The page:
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Reducing methane emissions by including methane production or feed intake in genetic selection programmes for Suffolk sheep

  • D. J. COTTLE (a1) (a2) and J. CONINGTON (a1)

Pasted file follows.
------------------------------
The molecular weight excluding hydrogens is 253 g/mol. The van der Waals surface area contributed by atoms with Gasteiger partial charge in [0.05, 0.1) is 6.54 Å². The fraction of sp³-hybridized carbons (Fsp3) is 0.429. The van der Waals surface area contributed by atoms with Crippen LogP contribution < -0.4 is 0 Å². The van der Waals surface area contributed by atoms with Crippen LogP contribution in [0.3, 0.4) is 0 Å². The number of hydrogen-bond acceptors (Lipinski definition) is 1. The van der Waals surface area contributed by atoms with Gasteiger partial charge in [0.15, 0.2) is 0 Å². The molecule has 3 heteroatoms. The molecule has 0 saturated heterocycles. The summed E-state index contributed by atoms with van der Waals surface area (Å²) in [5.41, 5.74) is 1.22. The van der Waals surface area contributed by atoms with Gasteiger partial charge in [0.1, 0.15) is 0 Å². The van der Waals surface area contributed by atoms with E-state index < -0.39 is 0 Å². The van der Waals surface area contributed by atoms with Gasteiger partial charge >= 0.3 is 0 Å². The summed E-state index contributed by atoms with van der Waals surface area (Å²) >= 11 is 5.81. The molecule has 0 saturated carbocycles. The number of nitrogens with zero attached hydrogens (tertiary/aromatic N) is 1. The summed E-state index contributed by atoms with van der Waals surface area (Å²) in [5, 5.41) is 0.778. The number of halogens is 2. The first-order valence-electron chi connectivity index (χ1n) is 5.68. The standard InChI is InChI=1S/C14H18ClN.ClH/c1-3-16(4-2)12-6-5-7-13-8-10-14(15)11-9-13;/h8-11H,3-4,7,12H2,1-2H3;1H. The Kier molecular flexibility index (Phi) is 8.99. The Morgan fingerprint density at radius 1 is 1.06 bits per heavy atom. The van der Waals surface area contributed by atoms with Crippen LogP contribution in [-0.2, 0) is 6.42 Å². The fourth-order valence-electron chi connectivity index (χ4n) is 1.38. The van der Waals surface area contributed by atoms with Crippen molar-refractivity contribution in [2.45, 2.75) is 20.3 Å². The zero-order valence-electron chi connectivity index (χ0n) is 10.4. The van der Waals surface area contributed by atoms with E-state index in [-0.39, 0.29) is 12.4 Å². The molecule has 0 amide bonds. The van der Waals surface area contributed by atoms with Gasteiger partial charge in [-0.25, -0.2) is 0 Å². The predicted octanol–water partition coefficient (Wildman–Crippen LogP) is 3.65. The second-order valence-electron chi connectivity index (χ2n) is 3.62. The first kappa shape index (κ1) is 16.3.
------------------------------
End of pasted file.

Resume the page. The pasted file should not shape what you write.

The use of selective breeding to reduce methane (CH4) emissions is an option for reducing carbon emissions from livestock farming systems. The current study models UK lowland terminal sire (meat) sheep production systems to study the impacts of including CH4 emissions and/or feed intake as breeding objective and selection criteria traits in sheep breeding systems, on the predicted genetic responses of production traits. Nine breeding goal traits and 15 selection index traits were modelled in a Suffolk breeding flock with a deterministic model of trait economic values (EVs). Methane was given an EV equivalent to a carbon price varying from £0 to £538/t CO2-e. When currently used selection indices added feed intake as a breeding objective, CH4 reductions of 0·15 and 0·05 kg CO2-e/sheep/year were predicted when intake was, or was not, measured, respectively, with a zero carbon price. These reductions were relatively insensitive to carbon price. Overall economic (index) response to selection was insensitive to carbon price and increased with higher feed costs, when neither CH4 nor feed intake was measured. When CH4 and/or intake were measured, overall economic responses increased with higher carbon prices, when feed costs were zero. Methane and intake responses were only sensitive to carbon price (whether CH4 and intake were measured or not) when feed costs were zero. To achieve a desired reduction of 0·1 kg CH4/head/year (cumulative 30% reduction in 20 years) when feed costs were zero, CH4 and/or intake needed to be measured. If CH4 was measured, carbon price needed to be >£50/t CO2-e; if intake was measured carbon price needed to be >£100/t CO2-e. Including feed intake as a breeding objective trait with non-zero feed costs should assist in reducing CH4 in breeding programmes. Selective breeding of terminal sheep by index selection has the potential to contribute a reduction of up to 0·27 kg CO2-e per ewe per annum, depending on the traits measured, feed costs and carbon price. This would help meet the UK Government's greenhouse gas reduction targets for farming systems.

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